I wrote at RealMoney.com today:
|What Would Make More Sense to Me, Redux|
|2/1/2008 10:14 AM EST|
Nine months ago, I wrote this: Microsoft and Yahoo! are in several different businesses with modest synergies between them. Buried inside such a merger would be (at least):
Going back to our discussion of GE earlier this week, Microsoft does not need more businesses in its portfolio. It needs to focus its activities on what it does best. Same for Yahoo! but their problems are less severe unless they do this merger.
If I were Microsoft, I would accept defeat, and sell all web properties to Yahoo! If I were Yahoo!, I would spin off all content production in a new company to shareholders. You would end up with three focused companies that would be able to hit their markets with precision, in a business where scale matters inside your market, but not across markets. The ending configuration would be:
This to me would be rational, but corporate cash gets spent by self-aggrandizing folks with egos, so this is not likely to happen in the short run. But I think the eventual economic outcome will resemble something like this.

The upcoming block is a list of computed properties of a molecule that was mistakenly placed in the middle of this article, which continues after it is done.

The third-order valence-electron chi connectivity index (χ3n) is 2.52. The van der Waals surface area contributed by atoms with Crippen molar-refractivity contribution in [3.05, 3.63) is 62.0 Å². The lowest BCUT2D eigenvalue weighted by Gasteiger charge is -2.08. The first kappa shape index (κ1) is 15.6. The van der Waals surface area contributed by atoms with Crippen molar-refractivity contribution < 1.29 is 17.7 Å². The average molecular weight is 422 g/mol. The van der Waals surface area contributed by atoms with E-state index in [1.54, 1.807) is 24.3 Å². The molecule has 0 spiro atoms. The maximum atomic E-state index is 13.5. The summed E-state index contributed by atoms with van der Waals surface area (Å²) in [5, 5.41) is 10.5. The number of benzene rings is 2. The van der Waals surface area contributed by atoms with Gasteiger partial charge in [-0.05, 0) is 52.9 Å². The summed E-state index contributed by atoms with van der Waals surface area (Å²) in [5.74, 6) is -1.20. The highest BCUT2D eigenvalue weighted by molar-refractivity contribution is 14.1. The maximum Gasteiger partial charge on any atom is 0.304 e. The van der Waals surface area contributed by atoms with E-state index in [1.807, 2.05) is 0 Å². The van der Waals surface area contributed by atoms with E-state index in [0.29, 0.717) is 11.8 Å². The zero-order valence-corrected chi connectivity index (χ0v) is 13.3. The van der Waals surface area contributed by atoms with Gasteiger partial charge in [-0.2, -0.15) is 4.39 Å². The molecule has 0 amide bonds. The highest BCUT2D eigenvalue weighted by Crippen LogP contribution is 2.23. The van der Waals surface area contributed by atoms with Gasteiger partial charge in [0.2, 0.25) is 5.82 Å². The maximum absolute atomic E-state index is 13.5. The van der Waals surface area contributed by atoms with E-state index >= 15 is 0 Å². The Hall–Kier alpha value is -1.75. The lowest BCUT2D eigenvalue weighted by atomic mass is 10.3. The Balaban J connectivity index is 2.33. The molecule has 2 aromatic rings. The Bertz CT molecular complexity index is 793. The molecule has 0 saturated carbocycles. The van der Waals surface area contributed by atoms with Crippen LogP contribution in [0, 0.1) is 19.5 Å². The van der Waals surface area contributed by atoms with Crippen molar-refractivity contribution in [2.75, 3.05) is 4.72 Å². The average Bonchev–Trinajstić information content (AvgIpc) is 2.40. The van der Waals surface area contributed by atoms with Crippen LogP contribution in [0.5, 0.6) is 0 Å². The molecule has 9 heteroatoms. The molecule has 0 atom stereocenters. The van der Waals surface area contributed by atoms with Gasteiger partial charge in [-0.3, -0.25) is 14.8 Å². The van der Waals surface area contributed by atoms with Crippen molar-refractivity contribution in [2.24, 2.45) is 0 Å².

Microsoft has not shown a lot of competence in the areas that Yahoo! has focused on, and because of their long history of growth, I’m not sure they get how to run a company that is transisting into maturity. I would be bearish on the total concept.
The market has awarded an additional $3.7 billion to the combined valuations on Microsoft and Yahoo! off of this news. After some time, that premium should reverse, and it will come out of the valuation of Microsoft. But then, I only play in tech when it is trashed, so what do I know?
By the end of the day, that initial valuation premium of $3.7 billion turned into a deficit of $1.2 billion, and that was against a rising market. I’m not that kind of trader, but some deals make sense, and some don’t. When you find one that doesn’t make sense, and the market value of the package rises, one can short both the acquirer and the target, and wait for rationality to arrive.
That’s not to say that all deals are bad. Value can be added through synergies or improved management, or unlocked through expense savings and more leverage. Microsoft-Yahoo is unlikely to fit any of those descriptions in any major way.